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Unformatted text preview: The Matching Concept and the Adjusting Process
Chapter 3 1 Bases of Accounting: Refers to when an entity recognizes (i.e., makes a journal entry to reflect) revenues and expenses. Major Bases of Accounting: Cash Basis Accrual Basis
2 Cash Basis of Accounting Revenues are recognized when cash is received, and Expenses are recognized when cash is paid. 3 Accrual Basis of Accounting Revenues are recognized when earned, and Expenses are recognized when incurred. 4 What is the preferred basis (i.e., "GAAP") of accounting? Why? 5 Will a business using the cash basis of accounting have the following accounts it its general ledger? Why or why not? Accounts Receivable, and Accounts Payable 6 Since the Accrual Basis of Accounting is GAAP, we will use this basis for the rest of the course. 7 The Matching Concept The principle that revenues and related expenses are reported in the same accounting period. Essentially, expenses are "matched" with the revenues they generated. Results in an appropriate measurement of net income. The Accrual Basis of Accounting is based on the matching concept.
8 The Adjusting Process The analysis an updating of accounts at the end of the accounting period before the financial statements are prepared is called the adjusting process. 9 Adjusting Entries The journal entries that bring the account balances up to date at the end of the accounting period. Always involve one balance sheet account (asset or liability) and one income statement account (revenue or expense).
10 Basic Adjusting Entries: Prepaid Expenses, Unearned Revenues, Accrued Expenses, Accrued Revenues, and Depreciation Expense. 11 Prepaid Expenses: Items that have initially been recorded as assets, but will become an expense over time or through the normal operation of the business. Examples: Prepaid Insurance Supplies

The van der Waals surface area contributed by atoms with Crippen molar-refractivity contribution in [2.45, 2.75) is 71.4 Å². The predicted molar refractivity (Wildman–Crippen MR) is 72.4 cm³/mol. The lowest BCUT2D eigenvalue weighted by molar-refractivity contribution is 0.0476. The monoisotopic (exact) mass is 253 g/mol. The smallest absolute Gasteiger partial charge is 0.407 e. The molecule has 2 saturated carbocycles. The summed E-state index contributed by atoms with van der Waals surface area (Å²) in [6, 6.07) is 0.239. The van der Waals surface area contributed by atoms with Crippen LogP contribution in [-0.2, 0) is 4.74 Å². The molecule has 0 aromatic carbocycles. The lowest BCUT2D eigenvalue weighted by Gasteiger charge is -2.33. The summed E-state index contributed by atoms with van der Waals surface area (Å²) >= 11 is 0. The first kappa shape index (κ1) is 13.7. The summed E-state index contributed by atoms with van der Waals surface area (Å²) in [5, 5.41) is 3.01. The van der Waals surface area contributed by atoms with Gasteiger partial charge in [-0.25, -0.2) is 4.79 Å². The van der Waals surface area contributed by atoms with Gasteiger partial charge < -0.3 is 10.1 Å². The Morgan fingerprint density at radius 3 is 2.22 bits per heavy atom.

12 Unearned Revenues: Items that have been initially recoded as a liability, but will become revenue over time or through the normal operation of a business. Example: Unearned Rent 13 Accrued Expenses: Expenses that have been incurred, but not yet recognized. Example: Accrued Wages 14 Accrued Revenues: Revenues that have been earned, but not yet recognized. Example: Unbilled fees or commissions 15 Fixed Assets Property, Plant, and Equipment that are owned by a business and have a long (i.e, greater that one accounting period) or permanent life. Examples: Land Buildings Office Equipment
16 Depreciation Expense Since fixed assets generate revenue and usually "wear out" over time, this decline in usefulness must be recorded over time as an expense (i.e., Depreciation Expense). Journal Entry: Depreciation Expense Accumulated Depreciation
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This note was uploaded on 03/18/2008 for the course ACCTG 211 taught by Professor Johnston during the Spring '99 term at Pennsylvania State University, University Park.
- Spring '99